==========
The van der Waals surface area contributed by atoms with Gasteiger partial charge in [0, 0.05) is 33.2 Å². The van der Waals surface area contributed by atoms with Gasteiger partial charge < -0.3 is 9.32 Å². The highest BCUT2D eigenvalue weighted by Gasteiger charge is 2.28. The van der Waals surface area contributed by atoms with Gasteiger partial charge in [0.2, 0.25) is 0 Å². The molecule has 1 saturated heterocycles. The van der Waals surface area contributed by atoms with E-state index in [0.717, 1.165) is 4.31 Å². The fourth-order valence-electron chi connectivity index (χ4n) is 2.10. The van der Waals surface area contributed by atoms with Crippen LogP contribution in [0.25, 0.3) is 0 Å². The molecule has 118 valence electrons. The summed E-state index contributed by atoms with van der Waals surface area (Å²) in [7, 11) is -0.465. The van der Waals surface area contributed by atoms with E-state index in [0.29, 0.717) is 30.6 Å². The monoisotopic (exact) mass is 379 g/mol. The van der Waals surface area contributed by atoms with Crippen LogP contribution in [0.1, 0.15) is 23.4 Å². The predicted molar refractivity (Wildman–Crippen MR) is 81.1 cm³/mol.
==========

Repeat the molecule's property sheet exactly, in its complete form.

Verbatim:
The van der Waals surface area contributed by atoms with Gasteiger partial charge in [0, 0.05) is 33.2 Å². The van der Waals surface area contributed by atoms with Gasteiger partial charge < -0.3 is 9.32 Å². The highest BCUT2D eigenvalue weighted by Gasteiger charge is 2.28. The van der Waals surface area contributed by atoms with Gasteiger partial charge in [0.2, 0.25) is 0 Å². The molecule has 1 saturated heterocycles. The van der Waals surface area contributed by atoms with E-state index in [0.717, 1.165) is 4.31 Å². The fourth-order valence-electron chi connectivity index (χ4n) is 2.10. The van der Waals surface area contributed by atoms with Crippen LogP contribution in [0.25, 0.3) is 0 Å². The molecule has 118 valence electrons. The summed E-state index contributed by atoms with van der Waals surface area (Å²) in [7, 11) is -0.465. The van der Waals surface area contributed by atoms with E-state index in [0.29, 0.717) is 30.6 Å². The monoisotopic (exact) mass is 379 g/mol. The van der Waals surface area contributed by atoms with Crippen LogP contribution in [0.1, 0.15) is 23.4 Å². The predicted molar refractivity (Wildman–Crippen MR) is 81.1 cm³/mol.